January 1 ushers in a new year, a new decade, and new challenges—as well as new dimensions and re-ordering of existing challenges. Reciprocity’s Team of GRC Experts share likely developments, trends to watch out for, and how your organization can navigate Information Security Risk, & Compliance in 2020. With foresight, an organization can proactively take steps to address the challenges of the future.
Our expert panel explores what’s coming:
1. Risk-based, Layered Approaches Eclipse One-dimensional Efforts
“Risk Management and Risk Assurance will overshadow other approaches to GRC as organizations satisfy operational needs” – Gerard Scheitlin, Founder of RISQ Management
“While the requirements on information security, privacy, and compliance will only continue to expand and tighten, organizations are realizing that it is not technology or compliance that prevents financial or reputational harm. Rather, it is a combination of technology, systems, and governance that manages and reduces the organization’s overall exposure. The only way to encompass all of these areas is through a robust risk management system that provides a tiered approach to risk assurance.” In much the same way that information security applies “defense in depth” methodology for technology, effective risk assurance approaches layer prioritized technical, administrative, and governance defense mechanisms across the entire organization.
Gerard Scheitlin has over 35 years of experience in GRC across multiple industries. He is the founder of RISQ Management, a GRC implementation, services and consulting organization that specializes in custom tailored, client centered solutions.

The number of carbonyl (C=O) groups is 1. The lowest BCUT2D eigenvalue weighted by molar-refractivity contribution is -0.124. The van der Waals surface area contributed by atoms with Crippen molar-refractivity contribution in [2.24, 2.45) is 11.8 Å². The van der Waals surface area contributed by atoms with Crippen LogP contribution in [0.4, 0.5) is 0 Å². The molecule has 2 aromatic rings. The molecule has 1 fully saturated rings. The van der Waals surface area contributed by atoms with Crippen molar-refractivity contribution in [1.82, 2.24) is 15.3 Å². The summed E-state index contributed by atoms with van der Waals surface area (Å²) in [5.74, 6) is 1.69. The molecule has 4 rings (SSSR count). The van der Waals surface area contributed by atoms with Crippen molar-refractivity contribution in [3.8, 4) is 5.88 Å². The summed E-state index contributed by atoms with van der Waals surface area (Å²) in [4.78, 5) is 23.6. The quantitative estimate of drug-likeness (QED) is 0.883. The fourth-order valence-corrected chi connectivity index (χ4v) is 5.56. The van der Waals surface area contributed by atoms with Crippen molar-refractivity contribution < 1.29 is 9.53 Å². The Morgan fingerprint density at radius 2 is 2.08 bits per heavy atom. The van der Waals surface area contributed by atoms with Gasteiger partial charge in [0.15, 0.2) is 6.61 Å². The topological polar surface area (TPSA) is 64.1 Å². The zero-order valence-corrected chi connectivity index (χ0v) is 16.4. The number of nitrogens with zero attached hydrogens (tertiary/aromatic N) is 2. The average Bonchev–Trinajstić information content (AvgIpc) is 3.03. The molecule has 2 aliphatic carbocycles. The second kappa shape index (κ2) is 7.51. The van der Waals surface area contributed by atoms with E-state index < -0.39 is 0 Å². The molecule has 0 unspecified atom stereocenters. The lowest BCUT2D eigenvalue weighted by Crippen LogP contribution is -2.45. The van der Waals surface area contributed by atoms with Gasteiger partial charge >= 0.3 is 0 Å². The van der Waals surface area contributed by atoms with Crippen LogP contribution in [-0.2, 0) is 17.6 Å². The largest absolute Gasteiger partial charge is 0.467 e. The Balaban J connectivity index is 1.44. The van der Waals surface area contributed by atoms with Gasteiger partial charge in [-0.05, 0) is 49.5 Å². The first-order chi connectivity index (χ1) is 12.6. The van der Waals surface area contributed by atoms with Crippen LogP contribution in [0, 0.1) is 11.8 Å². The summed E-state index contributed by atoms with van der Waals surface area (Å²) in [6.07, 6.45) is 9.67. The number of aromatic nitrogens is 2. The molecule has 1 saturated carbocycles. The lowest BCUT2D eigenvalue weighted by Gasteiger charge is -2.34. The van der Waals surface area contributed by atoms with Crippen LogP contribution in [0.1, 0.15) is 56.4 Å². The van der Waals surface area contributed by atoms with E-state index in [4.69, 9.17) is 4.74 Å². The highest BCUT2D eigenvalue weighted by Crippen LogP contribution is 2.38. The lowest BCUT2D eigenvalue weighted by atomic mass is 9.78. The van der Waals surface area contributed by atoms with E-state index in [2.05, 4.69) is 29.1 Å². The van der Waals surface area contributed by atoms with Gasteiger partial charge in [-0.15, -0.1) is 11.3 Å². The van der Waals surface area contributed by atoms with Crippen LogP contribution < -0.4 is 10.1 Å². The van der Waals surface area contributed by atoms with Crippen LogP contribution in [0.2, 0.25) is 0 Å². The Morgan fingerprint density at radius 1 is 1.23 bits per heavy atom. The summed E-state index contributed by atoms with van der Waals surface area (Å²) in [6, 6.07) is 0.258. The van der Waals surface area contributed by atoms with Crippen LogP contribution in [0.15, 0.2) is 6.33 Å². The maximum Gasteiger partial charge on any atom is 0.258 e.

2. The GRC Landscape Develops and Expands
“Additional privacy laws and frameworks will continue to be released” – Alan Gouveia, GRC Expert
“More requirements will be introduced, and guidance will continue to evolve, which will further complicate the work that organizations will need to do to remain in compliance.” As these numerous and often disparate requirements expand, how can organizations contend with expectations? With thorough controls and focused attention, says Gouveia. “The need for a comprehensive privacy control set to satisfy diverse requirements grows as demands expand. In 2020 and beyond, that need will become more urgent.”
Alan Gouveia has been working in the regulatory and IT compliance industry for over 20 years, across numerous industries.
3. New Sources and Dimensions of Data Requirements Push Boundaries
“Organizations will be overwhelmed by new requirements—from customers, as well as regulators and governments—which will be compounded by a focus on supply chain/third party risk” – David Driggers, Product Strategist at Reciprocity.
“Organizations still grappling with the idea that those requirements come with very real financial consequences will be hit hard with the realization that obligations can’t be outsourced using contracts. Their responsibility for customer data doesn’t end at the border of their own infrastructure.” To be as efficient as possible in a resource-constrained environment, Driggers anticipates that scalable GRC processes, people, and technology will be key. “Looking forward, security posture will be further commoditized, eventually treated much like service level agreements today.”